Jay Michela addresses misconceptions in Alex Usher’s analysis of the Ryerson arbitration decision.
Guest post by Jay Michela, Psychology.
Alex Usher of Higher Education Strategy Associates (HESA) has offered his analysis of an arbitration decision at Ryerson University which ruled against conventional use of students’ course ratings for personnel decisions (tenure and promotion decisions). It has been circulated within our university and elsewhere (e.g., to OCUFA), and appears on the HESA website under the headline “Time to Talk Teaching Assessments.”
I was moved to respond to Usher’s statement because it expresses many of the misconceptions that exist around summative use of students’ ratings of courses and instructors.
What follows is the full text of Alex Usher’s analysis, with my responses interspersed. I hope this format for explaining the urgent need to change university practices around student questionnaires turns out to be more engaging and pithy than some of the literature reviews and other research reports on which this material is based. Continue reading “Feedback on Feedback Questionnaires’ Use and Misuse”
Jo Atlee is a professor in the Cheriton School of Computer Science and the director of Women in Computer Science. She helped us prepare our faculty guide section on mentorship and has agreed to share here what she’s learned from her experiences—both positive and negative—with various mentoring models. Here’s Jo:
I’m not a big believer of the formal-mentor model of mentorship. Such a model of mentor and protégé makes sense for supervisor-student (or supervisor-postdoc) relationships, because there is an aspect of apprenticeship in the progression from student to faculty member. But outside of these relationships, I think that people have unrealistically high expectations of being able to find and establish a really strong relationship with some singular mentor or mentee. This is especially true with respect to finding a mentor within one’s department who is worth meeting with regularly.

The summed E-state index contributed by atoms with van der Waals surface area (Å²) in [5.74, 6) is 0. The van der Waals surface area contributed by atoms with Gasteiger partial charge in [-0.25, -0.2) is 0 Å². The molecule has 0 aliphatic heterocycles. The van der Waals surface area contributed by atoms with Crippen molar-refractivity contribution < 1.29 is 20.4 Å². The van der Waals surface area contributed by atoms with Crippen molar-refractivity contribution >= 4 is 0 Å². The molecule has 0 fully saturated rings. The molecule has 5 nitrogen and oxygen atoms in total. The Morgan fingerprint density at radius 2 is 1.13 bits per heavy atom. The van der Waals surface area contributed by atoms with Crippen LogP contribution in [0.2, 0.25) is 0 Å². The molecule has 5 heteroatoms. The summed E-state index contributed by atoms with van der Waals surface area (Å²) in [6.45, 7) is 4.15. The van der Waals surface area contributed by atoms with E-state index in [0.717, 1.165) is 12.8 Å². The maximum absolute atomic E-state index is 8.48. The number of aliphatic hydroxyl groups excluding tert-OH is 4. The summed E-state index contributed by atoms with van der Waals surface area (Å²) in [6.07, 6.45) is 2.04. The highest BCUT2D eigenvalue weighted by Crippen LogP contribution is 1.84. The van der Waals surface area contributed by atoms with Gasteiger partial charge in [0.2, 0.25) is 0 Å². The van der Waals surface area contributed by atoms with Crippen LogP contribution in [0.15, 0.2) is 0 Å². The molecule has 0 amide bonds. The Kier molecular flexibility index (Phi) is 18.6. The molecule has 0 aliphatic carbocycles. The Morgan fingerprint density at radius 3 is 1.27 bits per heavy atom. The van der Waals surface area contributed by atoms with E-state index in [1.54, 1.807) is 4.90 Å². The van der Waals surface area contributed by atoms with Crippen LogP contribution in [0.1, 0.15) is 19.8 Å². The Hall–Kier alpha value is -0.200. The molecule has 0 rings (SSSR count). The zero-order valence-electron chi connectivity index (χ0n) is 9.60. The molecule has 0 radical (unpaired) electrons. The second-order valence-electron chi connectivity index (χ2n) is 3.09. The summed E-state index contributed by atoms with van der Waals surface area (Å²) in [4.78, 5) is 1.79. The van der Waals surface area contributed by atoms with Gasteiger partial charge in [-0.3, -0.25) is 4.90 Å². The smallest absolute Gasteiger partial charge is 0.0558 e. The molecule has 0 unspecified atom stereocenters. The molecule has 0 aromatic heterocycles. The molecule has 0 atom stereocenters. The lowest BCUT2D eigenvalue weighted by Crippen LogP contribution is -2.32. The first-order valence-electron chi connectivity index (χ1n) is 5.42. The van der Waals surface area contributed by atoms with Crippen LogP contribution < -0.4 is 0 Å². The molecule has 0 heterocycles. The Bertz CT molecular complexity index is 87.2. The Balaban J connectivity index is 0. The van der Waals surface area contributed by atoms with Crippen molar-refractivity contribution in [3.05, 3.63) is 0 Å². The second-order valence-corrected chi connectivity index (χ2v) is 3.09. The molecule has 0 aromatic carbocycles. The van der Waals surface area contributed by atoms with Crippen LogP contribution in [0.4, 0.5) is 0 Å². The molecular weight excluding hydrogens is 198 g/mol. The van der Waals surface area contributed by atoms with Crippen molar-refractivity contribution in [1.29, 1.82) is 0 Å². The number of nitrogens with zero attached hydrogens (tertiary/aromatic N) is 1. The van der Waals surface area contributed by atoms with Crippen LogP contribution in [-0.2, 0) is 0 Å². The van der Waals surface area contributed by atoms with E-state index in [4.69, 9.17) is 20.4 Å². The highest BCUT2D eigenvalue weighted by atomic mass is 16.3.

I prefer a model of having a network of colleagues—peers, senior colleagues, junior colleagues, preferably at multiple institutions—that you can draw on for advice, feedback, or ideas on how to navigate a sticky problem. A wide network provides the obvious advantage of diversity in advice and expertise. I also like this model because the time commitments on mentors are relatively lightweight. Mentoring interactions tend to be a lunch, a phone call, or a quick email response that is purposeful, as opposed an expectation to meet regularly with a mentee. As a busy person, it is easier for me to say “yes” to an invitation to lunch with someone looking for advice than to a request to be a mentor, not knowing what kind of time commitment the requestor is expecting.
In my years of work with Women in Computer Science and Women in Math, one problem with the formal-mentoring model has always been that, while senior students recognize the value of mentoring and are interested in being mentors, junior students are not interested in being mentored. They believe that others have gotten by without this extra “help,” so they can as well. I’ve seen junior faculty take a similar view of formal mentoring programs within their departments; these pre-tenure faculty would prefer to be acknowledged as peers within their departments than as formal mentees or protégés.
An advantage of the network model of mentoring is that the vocabulary surrounding mentoring is devoid of this power differential. There is no notion of protégé. Best of all, the network model changes the vocabulary associated with “seeking advice”: by reaching out to members of your network for advice, you aren’t “asking for help”—you are simply “using your resources.”